Enforcing USDA Contractor Compliance With Labor Laws
On Dec. 1, 2011, the U.S. Department of Agriculture issued a proposed rule that would add a new clause to the Agriculture Acquisition Regulation entitled "Labor Law Violations." See 76 Fed. Reg. 74722; 76 Fed. Reg. 74755. This new clause would require every USDA contractor to certify that they are "in compliance with all applicable labor laws" and that, to the best of their knowledge, all of their subcontractors (at any tier) and suppliers are also in compliance with all applicable labor laws.
In addition to this broad certification requirement, contractors would also be responsible for notifying their contracting officer "when formal allegations or formal findings of non-compliance of labor laws are determined." Unlike the certification requirement, which clearly extends to subcontractors or suppliers, it is not entirely clear whether this reporting obligation likewise applies to violations by subcontractors or suppliers. It is also not clear who "determines" that a noncompliance has occurred - for example, whether the reporting obligation only applies to final administrative actions or formal complaints by an agency, or to other types of complaints.
Finally, in addition to imposing these new obligations on contractors, the proposed rule states that "[t]he Department of Agriculture will vigorously pursue corrective action against the contractor and/or any tier subcontractor (or supplier) in the event of a violation of labor law made in the provision of supplies and/or services under this or any other government contract." Moreover, the rule explicitly states that the USDA "considers certification under this clause to be a certification for purposes of the False Claims Act."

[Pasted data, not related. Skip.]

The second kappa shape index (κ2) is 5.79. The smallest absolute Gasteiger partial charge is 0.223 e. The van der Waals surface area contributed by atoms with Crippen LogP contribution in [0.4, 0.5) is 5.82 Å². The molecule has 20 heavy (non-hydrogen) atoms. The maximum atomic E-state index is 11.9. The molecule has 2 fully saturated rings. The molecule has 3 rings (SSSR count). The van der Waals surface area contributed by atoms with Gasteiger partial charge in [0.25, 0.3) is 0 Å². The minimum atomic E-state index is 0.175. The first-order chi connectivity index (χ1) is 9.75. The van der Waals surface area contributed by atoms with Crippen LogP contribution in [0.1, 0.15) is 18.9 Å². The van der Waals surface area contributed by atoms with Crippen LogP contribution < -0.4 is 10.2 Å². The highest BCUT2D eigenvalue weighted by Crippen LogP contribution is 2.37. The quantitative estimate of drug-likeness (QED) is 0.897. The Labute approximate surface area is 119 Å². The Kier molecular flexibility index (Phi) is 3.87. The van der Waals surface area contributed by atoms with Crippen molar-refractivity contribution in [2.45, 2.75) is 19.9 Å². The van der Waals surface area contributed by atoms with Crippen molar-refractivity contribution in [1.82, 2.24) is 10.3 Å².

As currently drafted, this mandatory clause would be required in all USDA contracts exceeding the simplified acquisition threshold, including all contract options, as well as contracts for commercial items or commercial off-the-shelf items (for which there are no exceptions).
It should be noted that in addition to issuing this new clause as a proposed rule, the USDA also published the clause as a "direct final rule," which would allow the rule to take effect immediately on Feb. 29, 2012, if no adverse comments are received by USDA before Jan. 30, 2012.
In the event that USDA receives adverse comments (i.e., comment that suggests the rule be changed or withdrawn), the direct final rule will be withdrawn and the proposed rule will then be subject to the standard notice and comment procedures. All comments received will then be addressed in a subsequent final rule.
Although USDA has stated that it "views this as a non-controversial action and expects no adverse comments," this rule may pose significant challenges for prime and higher-tiered contractors that may not have insight into the labor practices of their subcontractors and suppliers. While no immediate action is required for USDA contractors (except for those who desire to submit comments), contractors should nevertheless be prepared to comply in the event that the direct final rule takes effect on Feb. 29, 2012.
At a minimum, USDA contractors should be prepared to "flow-down" the requirements of the clause to their subcontractors and suppliers, and to develop processes for identifying and reporting instances of noncompliance.